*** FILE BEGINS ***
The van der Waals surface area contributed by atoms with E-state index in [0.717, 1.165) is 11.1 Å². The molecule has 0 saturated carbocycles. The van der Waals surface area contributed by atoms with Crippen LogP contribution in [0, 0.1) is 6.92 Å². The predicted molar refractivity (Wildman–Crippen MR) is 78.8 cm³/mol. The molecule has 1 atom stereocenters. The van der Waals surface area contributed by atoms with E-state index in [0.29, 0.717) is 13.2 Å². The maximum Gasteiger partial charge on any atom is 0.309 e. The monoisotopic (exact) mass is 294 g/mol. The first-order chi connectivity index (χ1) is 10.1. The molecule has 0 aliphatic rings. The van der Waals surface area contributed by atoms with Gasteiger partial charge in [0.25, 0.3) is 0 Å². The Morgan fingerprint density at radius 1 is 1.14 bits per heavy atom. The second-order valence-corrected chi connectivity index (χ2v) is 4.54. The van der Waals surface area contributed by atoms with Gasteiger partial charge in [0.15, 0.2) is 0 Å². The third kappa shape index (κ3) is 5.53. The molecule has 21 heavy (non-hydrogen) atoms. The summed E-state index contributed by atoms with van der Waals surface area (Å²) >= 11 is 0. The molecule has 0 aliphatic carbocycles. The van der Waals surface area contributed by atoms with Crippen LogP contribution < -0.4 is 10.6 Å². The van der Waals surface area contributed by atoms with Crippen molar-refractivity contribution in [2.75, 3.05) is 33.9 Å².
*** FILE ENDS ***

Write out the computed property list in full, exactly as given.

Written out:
The van der Waals surface area contributed by atoms with E-state index in [0.717, 1.165) is 11.1 Å². The molecule has 0 saturated carbocycles. The van der Waals surface area contributed by atoms with Crippen LogP contribution in [0, 0.1) is 6.92 Å². The predicted molar refractivity (Wildman–Crippen MR) is 78.8 cm³/mol. The molecule has 1 atom stereocenters. The van der Waals surface area contributed by atoms with E-state index in [0.29, 0.717) is 13.2 Å². The maximum Gasteiger partial charge on any atom is 0.309 e. The monoisotopic (exact) mass is 294 g/mol. The first-order chi connectivity index (χ1) is 10.1. The molecule has 0 aliphatic rings. The van der Waals surface area contributed by atoms with Gasteiger partial charge in [0.25, 0.3) is 0 Å². The Morgan fingerprint density at radius 1 is 1.14 bits per heavy atom. The second-order valence-corrected chi connectivity index (χ2v) is 4.54. The van der Waals surface area contributed by atoms with Gasteiger partial charge in [0.15, 0.2) is 0 Å². The third kappa shape index (κ3) is 5.53. The molecule has 21 heavy (non-hydrogen) atoms. The summed E-state index contributed by atoms with van der Waals surface area (Å²) >= 11 is 0. The molecule has 0 aliphatic carbocycles. The van der Waals surface area contributed by atoms with Crippen LogP contribution < -0.4 is 10.6 Å². The van der Waals surface area contributed by atoms with Crippen molar-refractivity contribution in [2.75, 3.05) is 33.9 Å².